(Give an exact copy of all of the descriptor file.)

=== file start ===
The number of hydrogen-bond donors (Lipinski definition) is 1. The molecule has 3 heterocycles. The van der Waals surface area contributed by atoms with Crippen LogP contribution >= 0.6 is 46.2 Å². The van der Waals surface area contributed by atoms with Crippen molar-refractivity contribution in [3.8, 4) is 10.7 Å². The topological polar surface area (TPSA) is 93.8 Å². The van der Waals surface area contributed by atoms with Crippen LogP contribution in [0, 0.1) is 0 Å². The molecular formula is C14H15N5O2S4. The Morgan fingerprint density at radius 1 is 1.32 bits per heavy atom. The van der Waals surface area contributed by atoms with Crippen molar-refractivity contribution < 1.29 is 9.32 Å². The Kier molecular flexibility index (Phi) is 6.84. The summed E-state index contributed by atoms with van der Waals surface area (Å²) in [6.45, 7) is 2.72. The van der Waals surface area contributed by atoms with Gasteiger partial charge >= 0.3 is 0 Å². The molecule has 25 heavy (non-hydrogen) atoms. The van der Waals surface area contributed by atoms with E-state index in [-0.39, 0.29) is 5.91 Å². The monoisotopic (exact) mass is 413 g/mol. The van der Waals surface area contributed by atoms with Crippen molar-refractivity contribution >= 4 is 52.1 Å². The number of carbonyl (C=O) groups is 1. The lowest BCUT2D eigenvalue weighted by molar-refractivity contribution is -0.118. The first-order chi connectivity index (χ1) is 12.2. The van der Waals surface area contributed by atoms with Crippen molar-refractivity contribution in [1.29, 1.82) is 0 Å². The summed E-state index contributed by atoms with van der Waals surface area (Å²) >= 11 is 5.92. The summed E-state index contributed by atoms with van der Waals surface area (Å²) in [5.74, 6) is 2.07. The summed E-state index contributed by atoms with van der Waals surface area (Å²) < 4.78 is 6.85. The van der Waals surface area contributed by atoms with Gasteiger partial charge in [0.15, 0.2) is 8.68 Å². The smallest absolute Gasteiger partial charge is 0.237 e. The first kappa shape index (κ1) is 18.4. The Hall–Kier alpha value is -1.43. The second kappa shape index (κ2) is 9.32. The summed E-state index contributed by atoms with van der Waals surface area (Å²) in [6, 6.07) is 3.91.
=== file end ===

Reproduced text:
The number of hydrogen-bond donors (Lipinski definition) is 1. The molecule has 3 heterocycles. The van der Waals surface area contributed by atoms with Crippen LogP contribution >= 0.6 is 46.2 Å². The van der Waals surface area contributed by atoms with Crippen molar-refractivity contribution in [3.8, 4) is 10.7 Å². The topological polar surface area (TPSA) is 93.8 Å². The van der Waals surface area contributed by atoms with Crippen LogP contribution in [0, 0.1) is 0 Å². The molecular formula is C14H15N5O2S4. The Morgan fingerprint density at radius 1 is 1.32 bits per heavy atom. The van der Waals surface area contributed by atoms with Crippen molar-refractivity contribution < 1.29 is 9.32 Å². The Kier molecular flexibility index (Phi) is 6.84. The summed E-state index contributed by atoms with van der Waals surface area (Å²) in [6.45, 7) is 2.72. The van der Waals surface area contributed by atoms with Gasteiger partial charge >= 0.3 is 0 Å². The molecule has 25 heavy (non-hydrogen) atoms. The van der Waals surface area contributed by atoms with E-state index in [-0.39, 0.29) is 5.91 Å². The monoisotopic (exact) mass is 413 g/mol. The van der Waals surface area contributed by atoms with Crippen molar-refractivity contribution >= 4 is 52.1 Å². The number of carbonyl (C=O) groups is 1. The lowest BCUT2D eigenvalue weighted by molar-refractivity contribution is -0.118. The first-order chi connectivity index (χ1) is 12.2. The van der Waals surface area contributed by atoms with Crippen molar-refractivity contribution in [1.29, 1.82) is 0 Å². The summed E-state index contributed by atoms with van der Waals surface area (Å²) >= 11 is 5.92. The summed E-state index contributed by atoms with van der Waals surface area (Å²) in [5.74, 6) is 2.07. The summed E-state index contributed by atoms with van der Waals surface area (Å²) < 4.78 is 6.85. The van der Waals surface area contributed by atoms with Gasteiger partial charge in [0.15, 0.2) is 8.68 Å². The smallest absolute Gasteiger partial charge is 0.237 e. The first kappa shape index (κ1) is 18.4. The Hall–Kier alpha value is -1.43. The second kappa shape index (κ2) is 9.32. The summed E-state index contributed by atoms with van der Waals surface area (Å²) in [6, 6.07) is 3.91.